When defining a great Formula 1 car, there are plenty of characteristics to choose from—technical innovation, quality chassis design, engine performance and on-the-road success.
But what about looks? The introduction of stepped noses in 2012 was met with displeasure among fans—proof that while the appearance of a car may not be worth those vital few tenths, they make up an important part of the sport’s entertainment value.
And what better to improve a car's looks than giving it an attractive livery? F1’s not been short of those in its history.
Let’s take a look at some of those head-turning color schemes…
It's gold! The Warsteiner Arrows existed from 1978 to 1981, with the 1980 car pictured.
Usually, gold looks rather tacky as a livery—how a 10-year-old go-kart driver might imagine the ultimate decal kit to look.
I'm not sure how, but it works on this car. Arrows was just the start for Warsteiner—European Touring Car outfit Schnitzer got on board during the '80s, and in the '90s it became a lead sponsor for Marlboro McLaren as well as the title sponsor of the San Marino Grand Prix.
An affiliation with Bayern Munich football team followed—but nothing's come close to looking as good as the Arrows.
This is the first Ayrton Senna-driven car to appear on this list; and I assure you it is not the last. When you have one solid base colour, it complements the lines of the 1980s F1 cars wonderfully.
The addition of the Camel logo in blue combines two of my favourite colours when it comes to liveries, and I'm sure you'll agree this is one heck of a looker.
Perhaps it deserves a higher place on the list—an underrated beauty.
Benetton knows how to make something look good—it's in the name.
But this quadruple-coloured livery from 1988—two years after the clothing giant started running a Formula 1 team—was something special.
A little-known fact about the '88 Benetton: it was my first toy car.
Putting this 1972 monster ahead of the Benetton, Lotus and Arrows might see me get a bit of stick.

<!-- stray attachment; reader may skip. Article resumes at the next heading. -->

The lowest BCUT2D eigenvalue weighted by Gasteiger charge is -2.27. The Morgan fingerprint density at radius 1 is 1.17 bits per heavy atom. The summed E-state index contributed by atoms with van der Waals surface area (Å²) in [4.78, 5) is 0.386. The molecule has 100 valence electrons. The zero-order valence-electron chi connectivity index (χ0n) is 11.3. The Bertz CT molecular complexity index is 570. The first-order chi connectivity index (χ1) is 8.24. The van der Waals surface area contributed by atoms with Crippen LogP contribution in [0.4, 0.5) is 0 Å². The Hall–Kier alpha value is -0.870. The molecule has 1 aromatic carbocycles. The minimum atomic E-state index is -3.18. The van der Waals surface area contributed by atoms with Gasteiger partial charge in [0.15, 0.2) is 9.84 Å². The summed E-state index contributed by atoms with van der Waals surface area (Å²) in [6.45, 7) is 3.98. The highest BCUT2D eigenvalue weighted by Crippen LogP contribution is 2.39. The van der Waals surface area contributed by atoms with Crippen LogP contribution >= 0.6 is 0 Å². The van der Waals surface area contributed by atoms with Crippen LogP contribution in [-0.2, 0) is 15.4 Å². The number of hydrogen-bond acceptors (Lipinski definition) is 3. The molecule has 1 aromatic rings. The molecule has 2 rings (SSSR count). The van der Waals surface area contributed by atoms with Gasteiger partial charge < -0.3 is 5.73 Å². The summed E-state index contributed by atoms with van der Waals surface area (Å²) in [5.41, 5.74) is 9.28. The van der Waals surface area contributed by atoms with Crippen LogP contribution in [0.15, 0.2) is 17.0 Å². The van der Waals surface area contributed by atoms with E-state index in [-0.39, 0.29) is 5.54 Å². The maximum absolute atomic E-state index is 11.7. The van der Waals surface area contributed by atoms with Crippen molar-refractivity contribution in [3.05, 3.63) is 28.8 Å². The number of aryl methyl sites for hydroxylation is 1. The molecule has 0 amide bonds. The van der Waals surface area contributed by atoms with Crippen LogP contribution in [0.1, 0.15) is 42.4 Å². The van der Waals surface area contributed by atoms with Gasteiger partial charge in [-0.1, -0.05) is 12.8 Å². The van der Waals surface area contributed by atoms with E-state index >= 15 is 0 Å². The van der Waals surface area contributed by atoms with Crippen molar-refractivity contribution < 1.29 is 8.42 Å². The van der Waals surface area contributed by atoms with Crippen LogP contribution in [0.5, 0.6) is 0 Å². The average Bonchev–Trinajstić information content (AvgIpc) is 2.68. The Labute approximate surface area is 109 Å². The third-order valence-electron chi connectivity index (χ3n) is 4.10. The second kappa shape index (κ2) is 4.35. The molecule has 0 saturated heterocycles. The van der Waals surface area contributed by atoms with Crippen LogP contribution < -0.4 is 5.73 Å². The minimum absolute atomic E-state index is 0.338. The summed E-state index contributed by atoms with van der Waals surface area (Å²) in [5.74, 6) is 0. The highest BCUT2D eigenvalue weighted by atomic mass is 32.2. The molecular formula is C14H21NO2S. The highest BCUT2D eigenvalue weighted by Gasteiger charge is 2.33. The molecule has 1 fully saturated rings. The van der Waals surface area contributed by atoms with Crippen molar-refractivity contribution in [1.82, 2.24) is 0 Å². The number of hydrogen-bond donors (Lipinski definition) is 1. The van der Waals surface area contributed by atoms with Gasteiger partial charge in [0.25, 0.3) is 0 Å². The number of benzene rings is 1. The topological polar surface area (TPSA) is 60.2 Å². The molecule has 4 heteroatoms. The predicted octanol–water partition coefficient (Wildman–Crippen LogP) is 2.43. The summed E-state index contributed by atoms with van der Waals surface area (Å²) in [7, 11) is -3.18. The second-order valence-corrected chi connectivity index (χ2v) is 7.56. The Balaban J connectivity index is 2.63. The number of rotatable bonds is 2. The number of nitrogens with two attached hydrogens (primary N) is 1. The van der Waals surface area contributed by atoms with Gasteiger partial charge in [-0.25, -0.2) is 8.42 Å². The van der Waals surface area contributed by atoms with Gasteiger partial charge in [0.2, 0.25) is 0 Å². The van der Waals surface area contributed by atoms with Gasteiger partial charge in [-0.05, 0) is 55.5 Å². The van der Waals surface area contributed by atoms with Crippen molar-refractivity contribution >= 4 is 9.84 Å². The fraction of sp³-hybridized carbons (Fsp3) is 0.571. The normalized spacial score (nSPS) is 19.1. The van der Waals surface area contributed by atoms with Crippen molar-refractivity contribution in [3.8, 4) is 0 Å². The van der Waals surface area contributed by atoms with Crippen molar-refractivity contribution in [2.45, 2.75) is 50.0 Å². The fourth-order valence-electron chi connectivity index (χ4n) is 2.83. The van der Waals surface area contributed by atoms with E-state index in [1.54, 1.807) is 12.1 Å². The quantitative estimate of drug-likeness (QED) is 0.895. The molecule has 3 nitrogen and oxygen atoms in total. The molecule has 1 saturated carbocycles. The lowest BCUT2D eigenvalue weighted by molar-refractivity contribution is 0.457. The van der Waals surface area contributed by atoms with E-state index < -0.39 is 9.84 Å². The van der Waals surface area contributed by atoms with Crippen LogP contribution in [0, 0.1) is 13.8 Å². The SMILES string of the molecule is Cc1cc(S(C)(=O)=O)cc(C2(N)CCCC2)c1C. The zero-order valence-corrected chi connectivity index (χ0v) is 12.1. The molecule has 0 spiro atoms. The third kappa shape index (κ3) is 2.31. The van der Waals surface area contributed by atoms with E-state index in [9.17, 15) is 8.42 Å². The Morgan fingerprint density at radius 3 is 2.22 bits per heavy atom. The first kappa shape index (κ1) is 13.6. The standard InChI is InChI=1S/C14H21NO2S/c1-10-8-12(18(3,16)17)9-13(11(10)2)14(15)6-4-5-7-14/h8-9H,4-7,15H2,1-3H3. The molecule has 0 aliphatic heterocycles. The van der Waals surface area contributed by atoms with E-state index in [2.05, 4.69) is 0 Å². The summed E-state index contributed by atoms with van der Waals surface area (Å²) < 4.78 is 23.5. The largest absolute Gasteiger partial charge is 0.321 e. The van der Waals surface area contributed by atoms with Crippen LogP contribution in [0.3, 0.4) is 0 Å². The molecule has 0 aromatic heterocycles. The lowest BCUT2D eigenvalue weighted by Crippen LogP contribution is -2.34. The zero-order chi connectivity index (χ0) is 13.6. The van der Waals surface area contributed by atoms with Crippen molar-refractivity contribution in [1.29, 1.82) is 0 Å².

But look at it. Appreciate it. Look away, miss it, and look back again.
It was such a gorgeous car that driver Chris Amon was often found trying to catch glimpses of it himself while racing (pictured above), and was envious of other drivers as they were able to watch it in full flow.
I love looking at the Matra MS120C. And so should you.
No Formula 1 list is complete without a Minardi—and there were plenty worthy of inclusion here.
It's easy to see why I went for this one.
Simple liveries are often the best (though Minardi would probably have run a multi-coloured, 1999 BAR-esque colour scheme if it had earned them a few extra dollars). This is an example of that.
And anything with a jet back base is exquisite. Throw on some yellow, then be bold and add a bit of green—and you get the 1991 Minardi M191.
Never the fastest, but what a looker. And, in true Minardi fashion, just misses out on the coveted top 10.
Ah, the last of the traditional racing-coloured Lotuses, circa 1967.
With tobacco advertising soon to become the defining factor of a car’s livery (and we'll see plenty of those soon), it seems only right to include the last green-and-yellow ‘proper’ Lotus, the beautiful 49, in a list of the best F1 liveries.
The colour scheme was a sad loss to the sport—and it’s easy to see why.
Blue and green together should not work on F1 cars.
In fact, blue and green together do not work on F1 cars.
The Jordan 191, while far from a work of art, makes a mockery of such logic with its 7Up-inspired livery.
The first car of Eddie Jordan’s team was a hit. And that cannot simply be attributed to the grand prix debut of a certain Michael Schumacher, because that was mid-season.